Regardless of the reasons, which I'll suggest in a moment, the fact is important because speaking to captive audiences represents a rich opportunity to profile your company and message, reinforce the good feelings of customers and maybe even win a few new clients.
Making an impressive presentation also serves secondary goals, like enticing potential partners to step forward to work with you on new projects or uncovering competitive information from interested questioners at the end of your talk.
Among the worst-case examples I witnessed recently was the talk by a popular columnist who raced through his written speech in the finest tradition of Evelyn Wood speed reading. The result was one-fourth mumble.
Another case was the university professor who lectured the audience with rambling anecdotes that had little to do with the subject and a lot to do with how important his clients thought his work was.
A third case was the highly intelligent computer scientist who would have been better off spending the day as he normally did - relating to his computer monitor.
Of the better presenters I've seen recently, I would give the highest marks to Larry Prusak, knowledge management expert from IBM. Not only was his content rich with high value-added examples, distinctions and insights, but his style was impeccable, a blend of intimate conversation, fatherly encouragement and some harsh words for researchers.
Why, then, do we find so many speakers unable to deliver well? For my money, there are at least four reasons.
First is the competence of conference planners and organizers. While many can identify the experts, for the most part, they are unwilling to pay for top speakers. Thus, you get a number of notable keynoters and the rest are a gaggle of individuals trying to make a name for themselves or looking for an opportunity to add material to their resumes.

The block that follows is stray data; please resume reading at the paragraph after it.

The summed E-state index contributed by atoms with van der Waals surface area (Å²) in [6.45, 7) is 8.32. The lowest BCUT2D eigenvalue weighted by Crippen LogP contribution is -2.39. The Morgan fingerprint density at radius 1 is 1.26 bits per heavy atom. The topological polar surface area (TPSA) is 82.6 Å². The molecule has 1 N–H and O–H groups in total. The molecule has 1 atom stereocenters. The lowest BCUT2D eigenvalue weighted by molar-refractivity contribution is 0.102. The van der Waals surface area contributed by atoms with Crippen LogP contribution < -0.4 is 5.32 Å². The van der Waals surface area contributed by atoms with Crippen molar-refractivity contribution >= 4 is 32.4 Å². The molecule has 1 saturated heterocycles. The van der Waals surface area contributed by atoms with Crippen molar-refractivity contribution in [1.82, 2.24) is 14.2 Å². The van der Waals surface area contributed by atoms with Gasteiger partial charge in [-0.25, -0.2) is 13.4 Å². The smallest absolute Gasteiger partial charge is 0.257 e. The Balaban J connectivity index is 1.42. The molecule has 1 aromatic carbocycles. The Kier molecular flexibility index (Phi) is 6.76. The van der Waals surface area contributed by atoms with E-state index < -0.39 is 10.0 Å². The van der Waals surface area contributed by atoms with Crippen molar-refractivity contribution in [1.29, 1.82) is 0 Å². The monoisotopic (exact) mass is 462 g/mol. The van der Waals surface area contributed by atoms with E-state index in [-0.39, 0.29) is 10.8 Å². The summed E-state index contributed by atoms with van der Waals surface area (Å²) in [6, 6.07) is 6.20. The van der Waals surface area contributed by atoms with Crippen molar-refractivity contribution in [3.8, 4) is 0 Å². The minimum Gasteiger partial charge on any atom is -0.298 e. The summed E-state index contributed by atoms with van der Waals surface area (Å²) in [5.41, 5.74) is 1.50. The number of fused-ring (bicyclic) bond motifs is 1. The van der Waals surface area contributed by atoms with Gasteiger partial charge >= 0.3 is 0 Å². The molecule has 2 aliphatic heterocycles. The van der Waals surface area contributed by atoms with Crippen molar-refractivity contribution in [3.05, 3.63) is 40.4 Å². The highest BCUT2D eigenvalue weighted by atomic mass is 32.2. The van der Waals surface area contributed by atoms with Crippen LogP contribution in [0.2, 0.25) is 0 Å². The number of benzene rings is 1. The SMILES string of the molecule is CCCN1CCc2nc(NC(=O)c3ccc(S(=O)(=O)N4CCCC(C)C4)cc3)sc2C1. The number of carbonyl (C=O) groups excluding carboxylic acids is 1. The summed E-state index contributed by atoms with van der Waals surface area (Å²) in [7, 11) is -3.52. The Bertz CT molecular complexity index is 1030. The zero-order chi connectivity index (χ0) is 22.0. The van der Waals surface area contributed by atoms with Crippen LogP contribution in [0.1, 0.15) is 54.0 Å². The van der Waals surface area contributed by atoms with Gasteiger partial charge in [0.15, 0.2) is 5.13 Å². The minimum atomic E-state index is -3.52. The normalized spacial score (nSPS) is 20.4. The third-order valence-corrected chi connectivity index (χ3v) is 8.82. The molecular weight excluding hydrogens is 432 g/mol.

A second reason is most experts are not public speakers, have not practiced public speaking and don't consider public speaking an important skill.
This leads to the third reason, especially among top executives, why they deliver so poorly. They confuse their title with their ability. A senior vice president can deliver a presentation, but can't necessarily do it well.
And that leads to the fourth reason. There is often no incentive to perform well. Companies generally do not have a line on a performance review that measures how well executives present information. Sure, when you fail miserably to deliver well, everyone knows it. But the bar is set fairly low in the first place, so passable is acceptable.
Public speaking in this age of information flood waters is an effective, efficient and productive way of getting your message across. I would think a performance standard in this era of attention to quality would be appropriate.
You can send John e-mail at firstname.lastname@example.org; his Web address is www.cais.com/makulow/.